Forbidden Broadway at the Albery Theatre

Note: This review dates from Forbidden Broadway's run at the Jermyn Street Theatre in March 1999. it opened at the Albery on 3 August 1999.

Many are chosen and few are spared in Gerard Alessandrini's hugely popular, and wickedly funny, satirical revue Forbidden Broadway. Around 18 of Broadway's (and the West End's) biggest musical successes, plus 15 showbiz figures, are mercilessly sent up in a two-and-a-quarter hour show that encompasses everything from the long-running Cats to those new kids on the block, The Lion King and Rent.

Some of the cruellest barbs are hurled at musical divas like former Evita star Elaine Paige, who is depicted as a sawn-off munchkin. 'I'm not small, it's the sets that got bigger,' she yells to gales of audience laughter. Julie Andrews meanwhile, is portrayed as a parrot-playing has-been, in the song parody “A Spoonful of Julie”. Liza Minelli fares no better as 'Star of stage, screen and Betty Ford Clinic'.

'Emperor of Broadway' Cameron Mackintosh is targeted for his ruthless marketing strategies - down to 'Les Mis chocolates shaped like orphans', Miss Saigon composers Boublil and Schoenberg take the flak for 'songs that sound like a rusty saxophone', and even Lord Lloyd Webber falls victim to “The Mucous of the Night”.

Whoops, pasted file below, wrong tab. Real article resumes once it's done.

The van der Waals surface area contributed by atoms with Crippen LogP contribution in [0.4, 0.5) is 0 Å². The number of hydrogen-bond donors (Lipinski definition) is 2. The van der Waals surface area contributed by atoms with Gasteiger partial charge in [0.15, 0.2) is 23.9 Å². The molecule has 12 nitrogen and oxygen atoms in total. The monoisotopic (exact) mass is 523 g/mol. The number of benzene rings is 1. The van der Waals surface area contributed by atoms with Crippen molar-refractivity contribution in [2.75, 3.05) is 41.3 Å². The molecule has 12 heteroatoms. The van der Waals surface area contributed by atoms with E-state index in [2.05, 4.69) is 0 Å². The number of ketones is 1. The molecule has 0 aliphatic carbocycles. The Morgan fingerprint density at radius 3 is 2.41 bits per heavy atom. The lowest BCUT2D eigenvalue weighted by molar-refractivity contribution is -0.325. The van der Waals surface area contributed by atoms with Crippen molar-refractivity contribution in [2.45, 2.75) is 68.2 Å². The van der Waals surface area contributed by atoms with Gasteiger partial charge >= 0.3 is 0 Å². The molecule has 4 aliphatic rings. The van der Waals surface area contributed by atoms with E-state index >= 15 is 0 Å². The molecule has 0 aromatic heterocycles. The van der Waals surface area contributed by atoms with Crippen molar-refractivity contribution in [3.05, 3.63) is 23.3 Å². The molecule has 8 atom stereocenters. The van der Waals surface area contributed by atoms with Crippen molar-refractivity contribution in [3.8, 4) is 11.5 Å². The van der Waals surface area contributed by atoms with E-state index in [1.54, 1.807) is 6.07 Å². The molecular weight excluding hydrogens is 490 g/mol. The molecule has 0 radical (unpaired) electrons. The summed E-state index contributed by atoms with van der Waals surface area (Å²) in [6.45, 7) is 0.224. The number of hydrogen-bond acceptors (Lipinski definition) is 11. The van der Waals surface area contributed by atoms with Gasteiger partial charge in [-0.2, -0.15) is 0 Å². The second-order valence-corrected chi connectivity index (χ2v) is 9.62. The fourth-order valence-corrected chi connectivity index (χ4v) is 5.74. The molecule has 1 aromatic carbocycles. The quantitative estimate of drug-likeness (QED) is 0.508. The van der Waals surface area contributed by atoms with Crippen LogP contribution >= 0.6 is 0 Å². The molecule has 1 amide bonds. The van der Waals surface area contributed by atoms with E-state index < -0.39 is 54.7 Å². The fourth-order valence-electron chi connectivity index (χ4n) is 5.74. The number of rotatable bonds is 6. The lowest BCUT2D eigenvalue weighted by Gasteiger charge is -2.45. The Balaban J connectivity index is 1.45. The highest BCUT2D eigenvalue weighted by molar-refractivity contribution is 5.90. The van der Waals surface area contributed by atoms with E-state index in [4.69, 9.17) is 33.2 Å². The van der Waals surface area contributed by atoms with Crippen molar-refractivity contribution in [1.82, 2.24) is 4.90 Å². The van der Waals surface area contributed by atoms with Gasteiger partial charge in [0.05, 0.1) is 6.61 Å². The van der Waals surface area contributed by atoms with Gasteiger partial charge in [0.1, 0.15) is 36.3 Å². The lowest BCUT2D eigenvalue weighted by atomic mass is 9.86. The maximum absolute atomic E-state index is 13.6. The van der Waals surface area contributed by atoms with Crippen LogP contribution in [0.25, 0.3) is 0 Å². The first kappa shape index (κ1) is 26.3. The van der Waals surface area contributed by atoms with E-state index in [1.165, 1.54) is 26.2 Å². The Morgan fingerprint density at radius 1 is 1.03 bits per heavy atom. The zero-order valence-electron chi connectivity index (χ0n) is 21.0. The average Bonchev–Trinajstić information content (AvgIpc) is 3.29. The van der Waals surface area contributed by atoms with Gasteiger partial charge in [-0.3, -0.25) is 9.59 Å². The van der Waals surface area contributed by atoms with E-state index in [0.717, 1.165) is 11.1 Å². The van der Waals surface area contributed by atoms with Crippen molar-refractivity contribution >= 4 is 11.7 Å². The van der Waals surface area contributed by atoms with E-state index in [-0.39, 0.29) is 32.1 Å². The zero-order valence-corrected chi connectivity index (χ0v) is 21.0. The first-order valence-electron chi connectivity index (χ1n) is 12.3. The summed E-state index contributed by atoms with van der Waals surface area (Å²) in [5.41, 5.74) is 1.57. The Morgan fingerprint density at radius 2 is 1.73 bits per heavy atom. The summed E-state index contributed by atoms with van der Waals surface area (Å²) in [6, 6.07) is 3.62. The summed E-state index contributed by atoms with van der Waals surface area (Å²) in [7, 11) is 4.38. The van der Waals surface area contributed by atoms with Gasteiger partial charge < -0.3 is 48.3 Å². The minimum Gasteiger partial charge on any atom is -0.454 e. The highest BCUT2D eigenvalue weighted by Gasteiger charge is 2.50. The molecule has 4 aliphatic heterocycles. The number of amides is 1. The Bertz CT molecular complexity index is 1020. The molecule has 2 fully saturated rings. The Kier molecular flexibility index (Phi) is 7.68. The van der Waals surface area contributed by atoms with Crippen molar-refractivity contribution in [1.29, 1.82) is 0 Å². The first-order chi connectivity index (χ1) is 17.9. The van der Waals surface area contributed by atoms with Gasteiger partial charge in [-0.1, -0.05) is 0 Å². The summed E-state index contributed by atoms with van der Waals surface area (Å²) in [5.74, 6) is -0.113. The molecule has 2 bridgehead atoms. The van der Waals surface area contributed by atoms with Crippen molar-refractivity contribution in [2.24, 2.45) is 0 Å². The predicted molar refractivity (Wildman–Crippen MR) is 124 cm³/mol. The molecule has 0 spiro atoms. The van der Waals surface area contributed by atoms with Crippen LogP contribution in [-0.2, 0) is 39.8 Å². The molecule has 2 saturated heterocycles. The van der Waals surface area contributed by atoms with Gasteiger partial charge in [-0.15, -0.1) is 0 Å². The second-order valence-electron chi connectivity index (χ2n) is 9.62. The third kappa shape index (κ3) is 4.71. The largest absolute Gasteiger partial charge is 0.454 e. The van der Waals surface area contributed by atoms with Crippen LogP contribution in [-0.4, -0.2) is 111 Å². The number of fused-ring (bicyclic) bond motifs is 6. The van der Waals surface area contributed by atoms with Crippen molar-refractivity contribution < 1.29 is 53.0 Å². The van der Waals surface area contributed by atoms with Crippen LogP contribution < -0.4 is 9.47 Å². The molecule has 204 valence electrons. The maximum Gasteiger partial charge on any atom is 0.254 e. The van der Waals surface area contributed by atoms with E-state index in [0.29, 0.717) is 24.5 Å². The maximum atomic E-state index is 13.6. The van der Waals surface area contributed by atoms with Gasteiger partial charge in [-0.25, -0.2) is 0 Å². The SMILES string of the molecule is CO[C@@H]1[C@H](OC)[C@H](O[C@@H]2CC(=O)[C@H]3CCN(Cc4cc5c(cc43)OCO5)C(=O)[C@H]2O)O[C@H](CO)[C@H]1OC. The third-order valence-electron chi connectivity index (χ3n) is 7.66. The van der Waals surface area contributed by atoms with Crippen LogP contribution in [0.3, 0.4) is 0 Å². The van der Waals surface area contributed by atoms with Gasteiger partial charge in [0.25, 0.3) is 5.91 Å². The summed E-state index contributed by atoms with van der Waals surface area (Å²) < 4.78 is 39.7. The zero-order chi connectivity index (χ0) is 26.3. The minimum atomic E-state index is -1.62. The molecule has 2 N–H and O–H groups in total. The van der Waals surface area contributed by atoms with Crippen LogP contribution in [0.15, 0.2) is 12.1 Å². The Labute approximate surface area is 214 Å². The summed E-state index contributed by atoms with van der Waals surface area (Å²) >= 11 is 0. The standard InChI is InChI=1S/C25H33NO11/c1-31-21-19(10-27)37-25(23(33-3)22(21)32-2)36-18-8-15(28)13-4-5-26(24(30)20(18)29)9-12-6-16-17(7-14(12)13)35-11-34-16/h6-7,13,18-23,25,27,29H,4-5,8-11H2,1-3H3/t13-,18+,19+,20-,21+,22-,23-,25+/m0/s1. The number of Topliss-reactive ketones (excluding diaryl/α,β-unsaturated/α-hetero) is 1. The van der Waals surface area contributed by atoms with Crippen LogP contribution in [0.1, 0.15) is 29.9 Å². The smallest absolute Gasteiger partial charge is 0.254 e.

Top grosser on the Great White Way is the Mouse Academy these days, so naturally lyricist Alessandrini has a comment on that, too. A hilarious Beauty & the Beast send-up features a downcast Lumiere singing “Be depressed, be depressed/ 'Cos Walt Disney eez ze best”.

While there is much here for the occasional theatregoer to enjoy, only hardcore musical fans will 'get' the parodies of Anna Karenina - The Musical, or the Donmar's stateside production of Cabaret. And I suspect many Londoners will miss out on some of the Broadway in-jokes - that Mandy Patinkin, 'emotes like a goose' or Carol Channing built her whole career on Hello, Dolly.

Part of the charm of Forbidden Broadway lies in the improvisation. Possibly the most expensive scene in Broadway history, the hovering helicopter in Miss Saigon, is re-enacted using a toy, and the lavish Phantom sets are conjured up with the aid of a gimcrack chandelier.

There are strong voices and good ensemble playing by the four-handed cast of Mark O'Malley, Alistair Robins, Sophie Louise Dann and Christine Pedi. Pedi does a fine Barbra Streisand, and Robins's Sondheim ('Into the Words') is particularly amusing. The show also benefits from the intimate cabaret-style staging where the artistes are cheek-by-jowl with Paul Knight's euphonious piano; a better setting I suspect than the larger Fortune Theatre, where this revue last played.

Alessandrini balances vitriol with wit, and bitchiness with affection, which ensures Forbidden Broadway never strays from being a tongue-in-cheek look at the Broadway musical to an out-and-out-attack.

Richard Forrest